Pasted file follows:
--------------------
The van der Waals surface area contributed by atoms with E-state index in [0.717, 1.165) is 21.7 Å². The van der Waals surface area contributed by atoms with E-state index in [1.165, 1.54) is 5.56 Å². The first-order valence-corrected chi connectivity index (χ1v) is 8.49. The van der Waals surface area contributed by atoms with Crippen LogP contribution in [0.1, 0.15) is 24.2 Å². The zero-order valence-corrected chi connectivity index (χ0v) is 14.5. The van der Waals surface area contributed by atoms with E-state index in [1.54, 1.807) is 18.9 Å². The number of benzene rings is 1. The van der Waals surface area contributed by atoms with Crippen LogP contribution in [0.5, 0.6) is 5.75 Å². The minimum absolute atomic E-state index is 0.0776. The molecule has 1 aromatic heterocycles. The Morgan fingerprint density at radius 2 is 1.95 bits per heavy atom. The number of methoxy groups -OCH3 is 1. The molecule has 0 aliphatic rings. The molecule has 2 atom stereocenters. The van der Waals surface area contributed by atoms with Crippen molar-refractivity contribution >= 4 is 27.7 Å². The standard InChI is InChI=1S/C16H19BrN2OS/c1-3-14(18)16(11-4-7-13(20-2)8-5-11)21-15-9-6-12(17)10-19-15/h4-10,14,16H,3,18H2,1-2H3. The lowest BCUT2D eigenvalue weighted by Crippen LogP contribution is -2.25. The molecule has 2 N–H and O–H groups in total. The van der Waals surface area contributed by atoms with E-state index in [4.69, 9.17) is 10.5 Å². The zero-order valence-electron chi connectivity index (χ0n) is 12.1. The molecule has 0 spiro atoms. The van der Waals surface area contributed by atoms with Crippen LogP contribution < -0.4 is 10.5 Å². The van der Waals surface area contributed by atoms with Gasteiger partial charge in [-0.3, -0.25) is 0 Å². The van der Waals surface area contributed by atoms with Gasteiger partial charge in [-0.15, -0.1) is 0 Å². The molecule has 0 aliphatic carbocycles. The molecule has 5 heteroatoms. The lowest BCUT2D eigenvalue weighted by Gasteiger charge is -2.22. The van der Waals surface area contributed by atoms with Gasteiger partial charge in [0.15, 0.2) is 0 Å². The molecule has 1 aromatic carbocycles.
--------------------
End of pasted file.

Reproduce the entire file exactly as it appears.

The van der Waals surface area contributed by atoms with E-state index in [0.717, 1.165) is 21.7 Å². The van der Waals surface area contributed by atoms with E-state index in [1.165, 1.54) is 5.56 Å². The first-order valence-corrected chi connectivity index (χ1v) is 8.49. The van der Waals surface area contributed by atoms with Crippen LogP contribution in [0.1, 0.15) is 24.2 Å². The zero-order valence-corrected chi connectivity index (χ0v) is 14.5. The van der Waals surface area contributed by atoms with E-state index in [1.54, 1.807) is 18.9 Å². The number of benzene rings is 1. The van der Waals surface area contributed by atoms with Crippen LogP contribution in [0.5, 0.6) is 5.75 Å². The minimum absolute atomic E-state index is 0.0776. The molecule has 1 aromatic heterocycles. The Morgan fingerprint density at radius 2 is 1.95 bits per heavy atom. The number of methoxy groups -OCH3 is 1. The molecule has 0 aliphatic rings. The molecule has 2 atom stereocenters. The van der Waals surface area contributed by atoms with Crippen molar-refractivity contribution >= 4 is 27.7 Å². The standard InChI is InChI=1S/C16H19BrN2OS/c1-3-14(18)16(11-4-7-13(20-2)8-5-11)21-15-9-6-12(17)10-19-15/h4-10,14,16H,3,18H2,1-2H3. The lowest BCUT2D eigenvalue weighted by Crippen LogP contribution is -2.25. The molecule has 2 N–H and O–H groups in total. The van der Waals surface area contributed by atoms with E-state index in [4.69, 9.17) is 10.5 Å². The zero-order valence-electron chi connectivity index (χ0n) is 12.1. The molecule has 0 spiro atoms. The van der Waals surface area contributed by atoms with Crippen LogP contribution < -0.4 is 10.5 Å². The van der Waals surface area contributed by atoms with Gasteiger partial charge in [-0.3, -0.25) is 0 Å². The van der Waals surface area contributed by atoms with Gasteiger partial charge in [-0.15, -0.1) is 0 Å². The molecule has 0 aliphatic carbocycles. The molecule has 5 heteroatoms. The lowest BCUT2D eigenvalue weighted by Gasteiger charge is -2.22. The van der Waals surface area contributed by atoms with Gasteiger partial charge in [0.15, 0.2) is 0 Å². The molecule has 1 aromatic carbocycles.